Implementation of Plaques

UM History and Context Plaques Ceremony

Gertrude C. Ford Center for the Performing Arts

March 2, 2018      11 a.m.


Welcome, Chancellor Jeffrey S. Vitter

Keynote Address, “Crossroads” by John R. Neff, associate professor of history and director, Center for Civil War Research

Introduction of plaque readings, Katrina Caldwell, vice chancellor for diversity and community engagement

Reading of the plaques, Student Ambassadors

  • Longstreet Hall:  Austin Spindler
  • George Hall:  Courtney Cone
  • Lamar Hall:  Kelly Slater
  • Barnard Observatory:  Brittany Brown
  • Tiffany Stained Glass Window in Ventress Hall:  Nekkita Beans
  • Enslaved Laborers:  JuWan Robinson
  • Alternate:  Genevieve Halington-Verville

Closing remarks,  Alice M. Clark, interim vice chancellor for university relations

Reception, Ford Center Lobby

Shuttles available to/from Ford Center to plaque sites 

Student Docents

Longstreet Hall:  Megan McCleod and Kelsea White

George Hall:  Tim Steenwyk and Caroline Tiner

Lamar Hall:  AJ Davidson and Victoria Robinson

Barnard Observatory:  Jarrius Adams and Gabe Brisco

Stained Glass, Ventress Hall:  Malerie Lovejoy and Dariel Wicks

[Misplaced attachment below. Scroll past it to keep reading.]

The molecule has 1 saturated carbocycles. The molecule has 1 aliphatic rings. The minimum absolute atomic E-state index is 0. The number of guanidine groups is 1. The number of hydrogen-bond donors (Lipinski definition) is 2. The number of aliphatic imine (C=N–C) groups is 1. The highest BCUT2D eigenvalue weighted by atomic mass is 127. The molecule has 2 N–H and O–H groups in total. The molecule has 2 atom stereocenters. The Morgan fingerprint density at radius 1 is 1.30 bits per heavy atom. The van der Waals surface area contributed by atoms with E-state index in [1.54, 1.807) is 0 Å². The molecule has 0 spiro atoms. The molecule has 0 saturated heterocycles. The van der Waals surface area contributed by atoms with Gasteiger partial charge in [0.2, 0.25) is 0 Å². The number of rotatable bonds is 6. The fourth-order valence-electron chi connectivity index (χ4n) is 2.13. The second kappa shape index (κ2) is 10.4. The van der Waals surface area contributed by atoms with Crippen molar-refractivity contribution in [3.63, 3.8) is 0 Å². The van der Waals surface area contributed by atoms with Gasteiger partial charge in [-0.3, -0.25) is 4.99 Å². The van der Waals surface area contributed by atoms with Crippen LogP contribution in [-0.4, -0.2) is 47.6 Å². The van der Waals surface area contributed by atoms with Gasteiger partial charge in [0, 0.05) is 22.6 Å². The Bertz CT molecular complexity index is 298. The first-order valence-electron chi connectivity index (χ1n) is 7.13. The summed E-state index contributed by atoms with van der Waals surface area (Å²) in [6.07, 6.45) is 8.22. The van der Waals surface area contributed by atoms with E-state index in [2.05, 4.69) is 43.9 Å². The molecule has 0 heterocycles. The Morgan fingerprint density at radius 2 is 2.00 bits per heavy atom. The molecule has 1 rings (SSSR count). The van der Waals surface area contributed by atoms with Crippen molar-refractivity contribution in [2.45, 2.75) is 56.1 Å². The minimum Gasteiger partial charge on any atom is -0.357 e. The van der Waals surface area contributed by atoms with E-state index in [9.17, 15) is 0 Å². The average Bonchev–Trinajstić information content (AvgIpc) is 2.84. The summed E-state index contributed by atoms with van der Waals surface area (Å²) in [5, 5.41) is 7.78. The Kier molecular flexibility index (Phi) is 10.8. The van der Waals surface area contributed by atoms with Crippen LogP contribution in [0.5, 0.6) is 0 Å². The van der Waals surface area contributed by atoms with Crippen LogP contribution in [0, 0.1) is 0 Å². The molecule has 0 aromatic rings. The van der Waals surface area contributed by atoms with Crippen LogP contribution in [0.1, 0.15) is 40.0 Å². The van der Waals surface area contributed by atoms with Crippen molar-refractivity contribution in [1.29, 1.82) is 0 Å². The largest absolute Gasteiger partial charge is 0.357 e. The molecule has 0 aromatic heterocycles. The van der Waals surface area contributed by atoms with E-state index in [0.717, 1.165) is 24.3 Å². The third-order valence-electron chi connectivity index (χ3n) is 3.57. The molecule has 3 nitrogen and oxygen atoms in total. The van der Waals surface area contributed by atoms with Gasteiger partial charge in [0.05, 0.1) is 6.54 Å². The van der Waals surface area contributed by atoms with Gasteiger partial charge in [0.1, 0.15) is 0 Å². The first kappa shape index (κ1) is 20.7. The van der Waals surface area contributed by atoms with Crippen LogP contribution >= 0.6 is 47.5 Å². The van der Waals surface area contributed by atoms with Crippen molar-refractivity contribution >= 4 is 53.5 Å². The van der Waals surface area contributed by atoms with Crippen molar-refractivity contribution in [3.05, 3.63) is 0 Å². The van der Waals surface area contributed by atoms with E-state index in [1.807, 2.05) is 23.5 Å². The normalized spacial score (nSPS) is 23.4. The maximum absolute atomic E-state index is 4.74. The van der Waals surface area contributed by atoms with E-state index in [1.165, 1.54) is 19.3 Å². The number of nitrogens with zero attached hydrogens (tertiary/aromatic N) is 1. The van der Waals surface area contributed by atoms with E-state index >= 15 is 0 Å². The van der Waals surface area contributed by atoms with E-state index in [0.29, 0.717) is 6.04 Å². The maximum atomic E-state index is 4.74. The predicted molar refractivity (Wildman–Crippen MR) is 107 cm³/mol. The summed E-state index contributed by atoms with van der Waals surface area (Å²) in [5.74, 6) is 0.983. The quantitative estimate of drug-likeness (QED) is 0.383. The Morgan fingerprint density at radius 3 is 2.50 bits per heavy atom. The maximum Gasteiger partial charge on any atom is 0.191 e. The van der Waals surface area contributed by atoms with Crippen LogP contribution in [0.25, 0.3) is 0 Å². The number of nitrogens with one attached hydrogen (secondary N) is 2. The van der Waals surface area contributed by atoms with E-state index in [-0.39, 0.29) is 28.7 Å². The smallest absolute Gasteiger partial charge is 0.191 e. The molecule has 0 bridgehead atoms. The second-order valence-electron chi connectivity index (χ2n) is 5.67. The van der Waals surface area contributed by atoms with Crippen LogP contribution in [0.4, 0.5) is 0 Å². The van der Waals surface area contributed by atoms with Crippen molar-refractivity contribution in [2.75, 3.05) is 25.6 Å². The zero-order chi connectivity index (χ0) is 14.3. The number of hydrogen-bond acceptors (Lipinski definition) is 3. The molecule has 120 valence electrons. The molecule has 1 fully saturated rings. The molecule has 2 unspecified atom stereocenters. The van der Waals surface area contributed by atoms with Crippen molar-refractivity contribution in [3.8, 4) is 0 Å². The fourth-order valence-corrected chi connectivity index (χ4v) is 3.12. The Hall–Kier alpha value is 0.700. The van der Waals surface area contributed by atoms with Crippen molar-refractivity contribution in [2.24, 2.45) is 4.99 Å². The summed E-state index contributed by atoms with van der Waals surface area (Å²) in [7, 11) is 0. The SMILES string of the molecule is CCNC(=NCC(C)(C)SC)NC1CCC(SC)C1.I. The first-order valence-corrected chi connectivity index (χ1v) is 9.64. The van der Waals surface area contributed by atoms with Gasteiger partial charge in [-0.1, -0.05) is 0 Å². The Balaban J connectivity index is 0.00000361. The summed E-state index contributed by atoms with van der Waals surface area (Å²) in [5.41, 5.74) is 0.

Enslaved Laborers:  Terrius Harris and Seth Dickinson

On December 5, 2017, UM announced that it would hold a ceremony to unveil the contextualization plaques recommended by the CACHC.

In addition to the physical sites listed in the Phase II charge, the CACHC’s final report in Section B put forth two additional sites of university history for contextualization:

  • Stained-glass windows in Ventress Hall, for which the committee recommended adding a plaque dedicated to the sacrifice of the University Greys;
  • Confederate Cemetery and related projects, for which the committee recommended adding individual gravestones to recognize the sacrifice of each person known to be buried there as well as a marker in an appropriate location to recognize the men from Lafayette County who served in the Civil War in the U.S. Colored Troops.

These two additional sites were not included in the original Phase II charge and therefore were not formally open to public input.  To reinforce the importance of community engagement and input, public input was formally sought via an online submission form from July 6–31, 2017, prior to taking any action related to these items.  With the public review and comment period complete and having received very positive feedback, Chancellor Vitter has accepted these two additional sites of university history for contextualization.